Though still an active player, you have to expect that New England Patriots quarterback Tom Brady is one day going to make it to Canton, Ohio for an induction ceremony into that city’s Hall of Fame.
After warming the bench for most of the 2000 season (he threw three passes for a total of six yards), Brady got his chance in 2001 when starting quarterback Drew Bledsoe was injured in an early-season game against the New York Jets. By the end of that season, Brady had led his team to a Super Bowl victory, which earned him the first of two Super Bowl MVPs.
In 2007, Brady and the Patriots concluded a 16-0 season, a winning streak that was only snapped in a 17-14 loss to the New York Giants in Super Bowl XLII. Brady was injured for all but the first few minutes of the 2008 season, but in 2009 he has made his Patriots a contender once again.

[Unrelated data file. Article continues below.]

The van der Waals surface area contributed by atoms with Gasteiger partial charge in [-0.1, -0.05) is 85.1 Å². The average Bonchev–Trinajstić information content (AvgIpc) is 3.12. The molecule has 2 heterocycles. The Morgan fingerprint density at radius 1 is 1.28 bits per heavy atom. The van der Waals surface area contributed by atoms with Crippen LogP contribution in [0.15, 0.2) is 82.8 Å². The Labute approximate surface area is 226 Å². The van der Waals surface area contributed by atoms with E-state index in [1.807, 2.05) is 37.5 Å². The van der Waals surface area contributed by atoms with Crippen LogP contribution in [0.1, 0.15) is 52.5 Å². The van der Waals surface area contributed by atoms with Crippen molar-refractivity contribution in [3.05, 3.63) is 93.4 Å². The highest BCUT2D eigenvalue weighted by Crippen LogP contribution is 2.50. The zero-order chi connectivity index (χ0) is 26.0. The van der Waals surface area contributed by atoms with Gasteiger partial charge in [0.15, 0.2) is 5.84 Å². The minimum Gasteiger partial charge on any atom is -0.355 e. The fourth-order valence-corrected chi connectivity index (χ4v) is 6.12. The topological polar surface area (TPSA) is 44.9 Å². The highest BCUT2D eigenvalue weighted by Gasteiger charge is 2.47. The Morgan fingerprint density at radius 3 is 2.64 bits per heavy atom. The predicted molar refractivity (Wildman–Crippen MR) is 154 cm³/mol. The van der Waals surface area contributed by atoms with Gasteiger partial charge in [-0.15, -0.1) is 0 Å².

Like Joe Namath, Brady’s exploits off the field have often commanded as much attention as his play. For example, his recent marriage to supermodel Gisele Bündchen kept the tabloids busy for months.
But fans will hang onto his 2000 Upper Deck and Leaf rookie football cards and collect his signed Playoff Contenders card from the same year because of his Sportsman of the Year awards in 2004 and 2007 and his Associated Press Male Athlete of the Year Award in 2007—the last football player to win that honor was Brady’s idol, Joe Montana.